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History of Lucin, Utah (*) Ghost Town
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Today Lucin is somewhat of an "oasis in the desert". Approaching the area from highway 30 to the north one can see a clump of lush green trees about 3 miles to the south/southwest. A small (4 inch) pipe originating in the Pilot Mountain Range to the southwest, supplies water to the area. Originally the ponds served as reservoirs for the trains water needs.

Other than the pond and clump of trees one can see two cement-cast telephone booths complete with wooden shelves and wiring, an old rusty ice box, and several community root cellars also equipped with electrical wiring. Other items to be found include various metal pins, nails, spikes, hinges, even some small pieces of laminated tile, etc. No building structures remain at the site.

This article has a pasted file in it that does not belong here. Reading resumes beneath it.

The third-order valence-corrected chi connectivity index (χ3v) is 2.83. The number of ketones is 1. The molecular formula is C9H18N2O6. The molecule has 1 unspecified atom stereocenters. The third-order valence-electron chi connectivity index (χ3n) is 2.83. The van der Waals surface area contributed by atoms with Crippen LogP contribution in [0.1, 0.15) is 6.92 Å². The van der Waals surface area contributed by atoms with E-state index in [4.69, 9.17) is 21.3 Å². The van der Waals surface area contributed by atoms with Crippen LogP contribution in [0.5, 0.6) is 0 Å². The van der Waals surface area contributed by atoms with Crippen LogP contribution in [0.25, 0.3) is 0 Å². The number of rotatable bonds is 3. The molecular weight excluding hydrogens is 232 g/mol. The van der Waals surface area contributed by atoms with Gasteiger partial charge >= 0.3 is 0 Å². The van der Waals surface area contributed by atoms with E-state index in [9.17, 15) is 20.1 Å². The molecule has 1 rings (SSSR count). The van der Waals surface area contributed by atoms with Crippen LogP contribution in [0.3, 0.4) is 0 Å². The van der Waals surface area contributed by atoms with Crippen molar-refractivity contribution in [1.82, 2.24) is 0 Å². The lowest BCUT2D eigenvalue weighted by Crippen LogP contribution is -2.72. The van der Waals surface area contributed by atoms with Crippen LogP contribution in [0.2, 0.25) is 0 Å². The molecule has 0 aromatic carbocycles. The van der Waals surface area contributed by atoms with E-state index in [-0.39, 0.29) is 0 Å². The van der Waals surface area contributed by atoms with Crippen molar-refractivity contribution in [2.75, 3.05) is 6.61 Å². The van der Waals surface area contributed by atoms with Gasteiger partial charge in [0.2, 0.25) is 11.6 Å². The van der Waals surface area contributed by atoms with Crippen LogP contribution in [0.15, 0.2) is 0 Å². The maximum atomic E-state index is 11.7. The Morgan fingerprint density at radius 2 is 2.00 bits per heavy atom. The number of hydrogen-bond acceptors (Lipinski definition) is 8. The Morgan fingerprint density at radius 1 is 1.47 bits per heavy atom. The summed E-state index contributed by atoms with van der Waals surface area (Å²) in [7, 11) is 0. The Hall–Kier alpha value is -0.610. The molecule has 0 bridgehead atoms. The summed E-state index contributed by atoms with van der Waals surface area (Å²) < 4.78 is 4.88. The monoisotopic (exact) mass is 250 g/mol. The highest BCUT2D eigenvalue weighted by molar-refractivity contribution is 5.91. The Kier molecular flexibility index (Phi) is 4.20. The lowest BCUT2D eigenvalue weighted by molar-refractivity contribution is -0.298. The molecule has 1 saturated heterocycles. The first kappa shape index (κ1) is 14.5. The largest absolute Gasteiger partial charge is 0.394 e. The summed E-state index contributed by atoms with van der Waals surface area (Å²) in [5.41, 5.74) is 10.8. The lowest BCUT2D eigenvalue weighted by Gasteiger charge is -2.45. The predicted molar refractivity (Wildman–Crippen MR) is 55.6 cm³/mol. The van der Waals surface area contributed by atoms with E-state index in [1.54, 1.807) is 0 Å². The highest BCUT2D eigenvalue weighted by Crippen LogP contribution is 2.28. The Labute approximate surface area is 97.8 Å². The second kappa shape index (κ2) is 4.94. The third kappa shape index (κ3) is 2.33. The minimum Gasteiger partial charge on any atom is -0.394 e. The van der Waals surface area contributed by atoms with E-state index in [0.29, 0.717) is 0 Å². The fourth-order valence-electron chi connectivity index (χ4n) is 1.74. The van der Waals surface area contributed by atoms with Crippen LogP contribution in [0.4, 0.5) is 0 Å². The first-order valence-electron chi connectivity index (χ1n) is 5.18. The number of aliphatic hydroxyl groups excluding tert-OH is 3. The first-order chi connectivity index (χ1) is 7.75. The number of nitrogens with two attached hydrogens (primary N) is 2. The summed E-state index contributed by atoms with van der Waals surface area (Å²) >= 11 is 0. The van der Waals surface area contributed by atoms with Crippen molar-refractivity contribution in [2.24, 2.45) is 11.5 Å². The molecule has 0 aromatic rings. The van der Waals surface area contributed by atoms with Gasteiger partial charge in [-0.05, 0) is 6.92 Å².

Note: Vandalism, illegal digging, and surface artifact collecting is illegal, take a picture home instead.

G. William Wiersdorf

See: Utah Place Names 1997, John W. Van Cott; plaques on/near the site of Lucin.

An intersting artwork by Nancy Holt known as the Sun Tunnels, completed in 1976, can be found not far from Lucin. Also of note is Ivo Zdarsky from California originally from Czechoslovakia who has taken up residency here, bringing the total population of Lucin to one. (See the NY Times article by Joyce Wadler: "The Only Guy Out There".
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